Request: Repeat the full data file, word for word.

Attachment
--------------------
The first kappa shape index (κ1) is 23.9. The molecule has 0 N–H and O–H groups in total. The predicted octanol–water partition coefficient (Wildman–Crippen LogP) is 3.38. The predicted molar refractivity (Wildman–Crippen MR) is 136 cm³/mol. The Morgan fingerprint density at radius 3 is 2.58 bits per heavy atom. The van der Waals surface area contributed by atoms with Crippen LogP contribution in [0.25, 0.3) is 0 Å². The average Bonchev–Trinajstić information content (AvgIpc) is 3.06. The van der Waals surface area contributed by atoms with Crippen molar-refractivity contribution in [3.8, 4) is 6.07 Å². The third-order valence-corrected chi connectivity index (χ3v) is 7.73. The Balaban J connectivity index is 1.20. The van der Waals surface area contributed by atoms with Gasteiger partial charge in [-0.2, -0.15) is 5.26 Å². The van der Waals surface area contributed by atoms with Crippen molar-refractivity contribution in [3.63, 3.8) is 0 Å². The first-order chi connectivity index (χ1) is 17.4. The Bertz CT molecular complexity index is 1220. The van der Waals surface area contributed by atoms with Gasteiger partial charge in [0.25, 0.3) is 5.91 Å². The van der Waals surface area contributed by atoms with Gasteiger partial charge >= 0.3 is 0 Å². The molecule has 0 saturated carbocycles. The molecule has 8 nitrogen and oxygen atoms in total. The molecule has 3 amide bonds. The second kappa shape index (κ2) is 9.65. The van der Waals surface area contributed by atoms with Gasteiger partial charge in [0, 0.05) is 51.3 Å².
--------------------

The first kappa shape index (κ1) is 23.9. The molecule has 0 N–H and O–H groups in total. The predicted octanol–water partition coefficient (Wildman–Crippen LogP) is 3.38. The predicted molar refractivity (Wildman–Crippen MR) is 136 cm³/mol. The Morgan fingerprint density at radius 3 is 2.58 bits per heavy atom. The van der Waals surface area contributed by atoms with Crippen LogP contribution in [0.25, 0.3) is 0 Å². The average Bonchev–Trinajstić information content (AvgIpc) is 3.06. The van der Waals surface area contributed by atoms with Crippen molar-refractivity contribution in [3.8, 4) is 6.07 Å². The third-order valence-corrected chi connectivity index (χ3v) is 7.73. The Balaban J connectivity index is 1.20. The van der Waals surface area contributed by atoms with Gasteiger partial charge in [-0.2, -0.15) is 5.26 Å². The van der Waals surface area contributed by atoms with Crippen molar-refractivity contribution in [3.63, 3.8) is 0 Å². The first-order chi connectivity index (χ1) is 17.4. The Bertz CT molecular complexity index is 1220. The van der Waals surface area contributed by atoms with Gasteiger partial charge in [0.25, 0.3) is 5.91 Å². The van der Waals surface area contributed by atoms with Gasteiger partial charge >= 0.3 is 0 Å². The molecule has 0 saturated carbocycles. The molecule has 8 nitrogen and oxygen atoms in total. The molecule has 3 amide bonds. The second kappa shape index (κ2) is 9.65. The van der Waals surface area contributed by atoms with Gasteiger partial charge in [0, 0.05) is 51.3 Å².